More Money in Politics
The Kentucky Chamber of Commerce ranked first in spending among the 720 groups that registered to lobby the state legislature this year. Loftus says the chamber spent about $127,000 during the recently completed session that saw numerous pro-business gains, including right to work legislation, repeal of prevailing wage, and approval for medical review panels.
The U.S. Justice Action Network of Washington, D.C., was in second place at $89,000 in spending. Loftus says most of that money went for polling about criminal justice issues for which the organization advocates. Loftus adds that a number of other top-spending groups from out of state focused on lobbying legislators to pass charter school legislation.
In his annual ethics disclosure, Gov. Matt Bevin showed that he holds stakes in five companies and owns a dozen parcels of property in half a dozen states. Loftus says he confirmed that the governor and his family are living in an eastern Jefferson County mansion that was previously owned by Neil Ramsey, who Bevin appointed last year to the Kentucky Retirement Systems Board of Directors.
Loftus says the $1.6 million sale price was much lower than the valuation placed on the house and 10-acre plot by the Jefferson County property valuation administrator. He says Ramsey contends the sale price is valid because the property had been overvalued by the PVA.
According to Loftus’ reporting, the exact nature of the transaction has been somewhat clouded by the fact that a limited liability corporation owned by Ramsey sold the property to a second LLC, but official records don’t identify who actually owns that company.
Bridges and Basketball
North Kentuckians won’t see a new Ohio River bridge anytime soon, but an existing bridge is getting a fresh coat of paint.
Pilcher says the Brent Spence Bridge is being painted for the first time in 25 years. He says the new coating will help prevent rust on the aging structure. He says Kentucky plans to spend $36 million over the next three years on repairs and maintenance to the bridge, which connects Covington and Cincinnati.
Crumbling road surfaces in the region are costing individual drivers there some $1,700 a year. Pilcher says that total comes from auto repairs due to potholes and poor road conditions as well as time lost sitting in traffic.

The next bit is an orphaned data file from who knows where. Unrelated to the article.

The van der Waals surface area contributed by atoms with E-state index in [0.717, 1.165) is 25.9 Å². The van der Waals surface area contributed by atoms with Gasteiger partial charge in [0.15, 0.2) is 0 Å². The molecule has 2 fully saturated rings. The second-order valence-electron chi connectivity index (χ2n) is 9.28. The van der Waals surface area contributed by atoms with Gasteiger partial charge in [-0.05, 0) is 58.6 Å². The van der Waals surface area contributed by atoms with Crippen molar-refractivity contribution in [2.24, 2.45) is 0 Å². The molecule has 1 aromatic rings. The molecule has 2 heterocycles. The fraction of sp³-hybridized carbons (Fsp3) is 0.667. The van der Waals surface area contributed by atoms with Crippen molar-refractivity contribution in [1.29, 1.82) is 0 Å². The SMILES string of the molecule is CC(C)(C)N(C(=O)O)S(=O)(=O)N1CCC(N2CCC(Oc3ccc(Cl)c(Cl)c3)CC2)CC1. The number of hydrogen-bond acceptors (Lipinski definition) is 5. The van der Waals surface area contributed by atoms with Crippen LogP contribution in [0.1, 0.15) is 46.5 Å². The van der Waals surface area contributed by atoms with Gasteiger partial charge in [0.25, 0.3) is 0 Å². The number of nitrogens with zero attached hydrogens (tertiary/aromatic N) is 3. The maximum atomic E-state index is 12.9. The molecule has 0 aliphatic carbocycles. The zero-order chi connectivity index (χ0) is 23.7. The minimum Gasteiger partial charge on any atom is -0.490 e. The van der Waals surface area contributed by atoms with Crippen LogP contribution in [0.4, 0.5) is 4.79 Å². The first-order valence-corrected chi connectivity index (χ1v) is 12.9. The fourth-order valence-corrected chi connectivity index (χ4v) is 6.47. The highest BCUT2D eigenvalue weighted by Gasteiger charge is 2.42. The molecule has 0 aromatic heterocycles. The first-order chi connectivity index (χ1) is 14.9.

Pilcher says an investigation by his newspaper has revealed concerns about a sexually charged atmosphere within the Northern Kentucky University men’s basketball program. He says during the 2014-2015 season, three players faced a complaint of an alleged sexual assault. Pilcher says the players were eventually exonerated, but school investigators did find culture problems in the basketball locker room. He says players and coaches received sensitivity training to address the sexually charged atmosphere.
As that incident unfolded, the school was also preparing to transition from NCAA Division 2 status to Division 1 status, and the previous basketball coach was fired. Pilcher reports that NKU says the termination and the investigation of the sexual assault charges were not linked. But he says school officials had several high-level meetings to discuss the allegations even before a formal complaint was filed. He says the NKU story, along with sex-related allegations against the University of Louisville men’s basketball team and the Baylor University football program, raise questions about whether college athletes get preferential treatment in such investigations.
Geoffrey Mearns, who has been president of NKU for nearly five years, is leaving the school next month to become president of Ball State University. Pilcher says Mearns has helped grow NKU during his brief tenure and he advocated for outcomes-based funding for public universities.
The opinions expressed on Comment on Kentucky and in this program synopsis are the responsibility of the participants and do not necessarily reflect those of KET.